Dr Joseph Vassalotti Explains How CKDintercept's Components Can Improve Kidney Care

February 5, 2020

CKDintercept, the primary care initiative of the National Kidney Foundation, involves multiple strategies aimed at improving the quality of kidney care, explained Joseph Vassalotti, MD, clinical professor at Icahn School of Medicine at Mount Sinai and chief medical officer of the National Kidney Foundation.

CKDintercept, the primary care initiative of the National Kidney Foundation, involves multiple strategies aimed at improving the quality of kidney care, explained Joseph Vassalotti, MD, clinical professor at Icahn School of Medicine at Mount Sinai and chief medical officer of the National Kidney Foundation.

What is CKDintercept and how do you hope it will improve kidney care?

CKDintercept is the National Kidney Foundation’s primary care initiative. It’s a multipronged effort, which includes simplifying the laboratory tests to make it easier for the primary care clinician to order the estimated GFR [glomerular filtration rate] and the urine albumin to creatinine ratio with Kidney Profile that includes those 2 tests. We’re also harmonizing the way the tests are reported, so that the reporting formats and the formulas used to calculate the estimated GFR are harmonized across the laboratories. And we’re partnering with the laboratory societies and clinical laboratory professionals to implement this work together.

It also includes a quality measure. Unfortunately, we don’t have any quality measures in all of Medicare or Medicaid for chronic kidney disease. Medicare and Medicaid have many quality measures for kidney failure or end-stage renal disease treated with dialysis or transplant, but there’s nothing, so we want to start with the quality measure there. We want to replace the existing medical attention for nephropathy measure that’s in the HEDIS [Healthcare Effectiveness Data and Information Set] program. That’s the commercial insurance acronym for the quality measure program with the simpler quality measure that includes the estimated GFR and the urine albumin to creatinine ratio in the patients with diabetes.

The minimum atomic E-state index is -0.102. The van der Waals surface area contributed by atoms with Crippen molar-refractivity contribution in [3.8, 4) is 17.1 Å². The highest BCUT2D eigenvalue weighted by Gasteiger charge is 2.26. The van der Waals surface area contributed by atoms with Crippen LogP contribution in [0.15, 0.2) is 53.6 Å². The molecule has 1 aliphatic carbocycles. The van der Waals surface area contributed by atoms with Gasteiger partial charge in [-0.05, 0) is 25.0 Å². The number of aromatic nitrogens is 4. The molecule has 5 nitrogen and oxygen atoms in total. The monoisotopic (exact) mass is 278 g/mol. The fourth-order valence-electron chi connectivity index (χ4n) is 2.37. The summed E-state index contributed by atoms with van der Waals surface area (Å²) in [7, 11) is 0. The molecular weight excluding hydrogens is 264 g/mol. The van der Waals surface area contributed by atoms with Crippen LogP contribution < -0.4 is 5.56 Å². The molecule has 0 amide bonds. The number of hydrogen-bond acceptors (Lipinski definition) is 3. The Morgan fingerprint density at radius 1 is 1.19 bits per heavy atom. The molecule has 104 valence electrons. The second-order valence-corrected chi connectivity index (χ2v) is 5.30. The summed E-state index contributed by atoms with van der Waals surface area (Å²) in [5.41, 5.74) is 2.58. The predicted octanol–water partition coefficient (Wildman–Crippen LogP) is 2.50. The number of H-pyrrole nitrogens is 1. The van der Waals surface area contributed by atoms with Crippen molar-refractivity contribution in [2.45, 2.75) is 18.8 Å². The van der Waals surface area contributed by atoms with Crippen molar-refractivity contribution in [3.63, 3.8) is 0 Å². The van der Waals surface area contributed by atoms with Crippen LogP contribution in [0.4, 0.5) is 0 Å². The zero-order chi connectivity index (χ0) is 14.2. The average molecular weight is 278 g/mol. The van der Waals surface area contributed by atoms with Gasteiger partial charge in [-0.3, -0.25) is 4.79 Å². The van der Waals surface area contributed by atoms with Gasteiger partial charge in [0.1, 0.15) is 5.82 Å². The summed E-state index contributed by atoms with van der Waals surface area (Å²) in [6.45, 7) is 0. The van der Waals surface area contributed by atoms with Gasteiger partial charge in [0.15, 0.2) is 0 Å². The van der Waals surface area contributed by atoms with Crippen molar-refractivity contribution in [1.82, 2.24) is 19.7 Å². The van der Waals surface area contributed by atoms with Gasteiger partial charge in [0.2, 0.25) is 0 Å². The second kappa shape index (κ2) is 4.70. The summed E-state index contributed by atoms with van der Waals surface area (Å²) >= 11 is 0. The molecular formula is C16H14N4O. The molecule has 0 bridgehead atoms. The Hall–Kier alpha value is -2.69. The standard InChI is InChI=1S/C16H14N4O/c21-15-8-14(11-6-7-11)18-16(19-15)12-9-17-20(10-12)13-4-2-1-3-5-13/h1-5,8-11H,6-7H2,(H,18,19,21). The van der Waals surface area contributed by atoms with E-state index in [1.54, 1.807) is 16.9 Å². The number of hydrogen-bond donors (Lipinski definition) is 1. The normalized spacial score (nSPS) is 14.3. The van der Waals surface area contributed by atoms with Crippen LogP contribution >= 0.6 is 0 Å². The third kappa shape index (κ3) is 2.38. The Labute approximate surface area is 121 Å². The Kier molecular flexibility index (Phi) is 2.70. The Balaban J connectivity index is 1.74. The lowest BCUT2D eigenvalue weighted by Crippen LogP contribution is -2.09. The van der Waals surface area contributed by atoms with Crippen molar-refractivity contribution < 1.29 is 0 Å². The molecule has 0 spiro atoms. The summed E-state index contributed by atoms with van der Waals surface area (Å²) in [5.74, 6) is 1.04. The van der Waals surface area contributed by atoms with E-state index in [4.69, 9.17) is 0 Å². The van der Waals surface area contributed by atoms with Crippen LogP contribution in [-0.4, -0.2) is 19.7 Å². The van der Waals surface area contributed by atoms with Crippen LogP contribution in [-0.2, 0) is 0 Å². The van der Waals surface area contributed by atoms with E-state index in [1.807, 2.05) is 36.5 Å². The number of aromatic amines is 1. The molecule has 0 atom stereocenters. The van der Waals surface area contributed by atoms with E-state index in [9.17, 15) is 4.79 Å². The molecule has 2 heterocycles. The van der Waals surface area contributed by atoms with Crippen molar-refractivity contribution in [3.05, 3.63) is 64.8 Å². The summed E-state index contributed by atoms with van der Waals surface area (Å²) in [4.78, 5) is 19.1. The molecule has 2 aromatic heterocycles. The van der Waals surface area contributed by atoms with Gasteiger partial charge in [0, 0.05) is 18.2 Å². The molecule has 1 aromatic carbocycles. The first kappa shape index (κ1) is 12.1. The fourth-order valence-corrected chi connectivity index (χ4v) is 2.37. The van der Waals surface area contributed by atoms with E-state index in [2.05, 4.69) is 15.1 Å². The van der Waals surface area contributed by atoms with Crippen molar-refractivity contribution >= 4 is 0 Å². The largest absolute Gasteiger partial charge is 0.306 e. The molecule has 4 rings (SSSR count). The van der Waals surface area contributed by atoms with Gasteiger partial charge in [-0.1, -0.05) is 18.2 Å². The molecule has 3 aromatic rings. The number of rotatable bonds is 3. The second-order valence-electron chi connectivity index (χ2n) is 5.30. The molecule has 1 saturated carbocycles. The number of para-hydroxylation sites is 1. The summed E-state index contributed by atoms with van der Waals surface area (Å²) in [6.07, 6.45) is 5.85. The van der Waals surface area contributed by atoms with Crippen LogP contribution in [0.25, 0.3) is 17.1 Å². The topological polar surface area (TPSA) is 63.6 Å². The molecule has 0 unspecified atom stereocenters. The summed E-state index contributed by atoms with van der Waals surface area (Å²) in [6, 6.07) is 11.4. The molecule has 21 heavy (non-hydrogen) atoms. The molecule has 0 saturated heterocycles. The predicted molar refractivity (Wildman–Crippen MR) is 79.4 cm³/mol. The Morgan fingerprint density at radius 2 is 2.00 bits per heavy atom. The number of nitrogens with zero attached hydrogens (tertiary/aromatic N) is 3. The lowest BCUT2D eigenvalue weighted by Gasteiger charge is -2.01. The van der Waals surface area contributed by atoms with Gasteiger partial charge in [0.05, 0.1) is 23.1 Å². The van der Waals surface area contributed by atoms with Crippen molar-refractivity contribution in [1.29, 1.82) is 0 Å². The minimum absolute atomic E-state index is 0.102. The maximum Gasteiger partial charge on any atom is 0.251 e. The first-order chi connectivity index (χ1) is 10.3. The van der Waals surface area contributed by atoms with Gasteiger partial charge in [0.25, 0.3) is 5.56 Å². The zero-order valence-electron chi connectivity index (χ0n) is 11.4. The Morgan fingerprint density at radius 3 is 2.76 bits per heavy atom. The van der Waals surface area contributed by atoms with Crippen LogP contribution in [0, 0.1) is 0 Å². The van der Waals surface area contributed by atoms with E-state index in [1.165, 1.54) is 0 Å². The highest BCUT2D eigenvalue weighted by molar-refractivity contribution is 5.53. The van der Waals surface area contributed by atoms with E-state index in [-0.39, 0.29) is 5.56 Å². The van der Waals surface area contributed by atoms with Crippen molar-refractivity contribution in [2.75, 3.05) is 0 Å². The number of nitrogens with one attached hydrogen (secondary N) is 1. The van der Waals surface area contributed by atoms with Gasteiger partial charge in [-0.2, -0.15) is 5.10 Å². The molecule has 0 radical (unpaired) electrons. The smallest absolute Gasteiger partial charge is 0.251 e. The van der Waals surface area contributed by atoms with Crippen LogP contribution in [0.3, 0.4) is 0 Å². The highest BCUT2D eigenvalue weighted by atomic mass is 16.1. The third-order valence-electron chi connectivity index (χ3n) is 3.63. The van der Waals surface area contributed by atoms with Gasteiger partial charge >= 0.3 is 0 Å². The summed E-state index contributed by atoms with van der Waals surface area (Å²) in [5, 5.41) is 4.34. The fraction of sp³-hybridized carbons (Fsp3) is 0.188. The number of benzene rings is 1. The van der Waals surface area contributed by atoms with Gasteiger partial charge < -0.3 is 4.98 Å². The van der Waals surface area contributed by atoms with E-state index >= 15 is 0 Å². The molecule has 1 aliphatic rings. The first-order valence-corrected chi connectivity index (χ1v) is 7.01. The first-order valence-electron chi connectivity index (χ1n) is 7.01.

That should drive the testing for kidney disease. At this point, the average American with diabetes gets an estimated GFR 80% to 90% of the time, depending on which data set you looked at, you look at over a year period, but the urine albumin to creatinine ratio in most of the data sets we’ve looked at only is done about 40% of the time. We want to increase the testing of the population with diabetes at risk for kidney disease with this quality measure.

Then there is an educational aspect, and really a lot of this will involve working with primary care clinicians and primary care societies to show how that heat map risk stratification, how the lower estimated GFR and the increase in the albuminuria predict risk and how they actually should guide interventions, like the ones that I mentioned before, ACE [angiotensin-converting enzyme] inhibitors and angiotensin receptor blockers, when to refer to a nephrologist, more intensive cardiovascular risk reduction with statin-based therapy, and others.

The other programs within the CKDintercept include a payment model that we’re working on to innovate care, both in the primary care setting and the nephrology setting, so to incentivize the primary care clinician and the nephrologist for evidence-based interventions which should lead to better outcomes for people living with chronic kidney disease.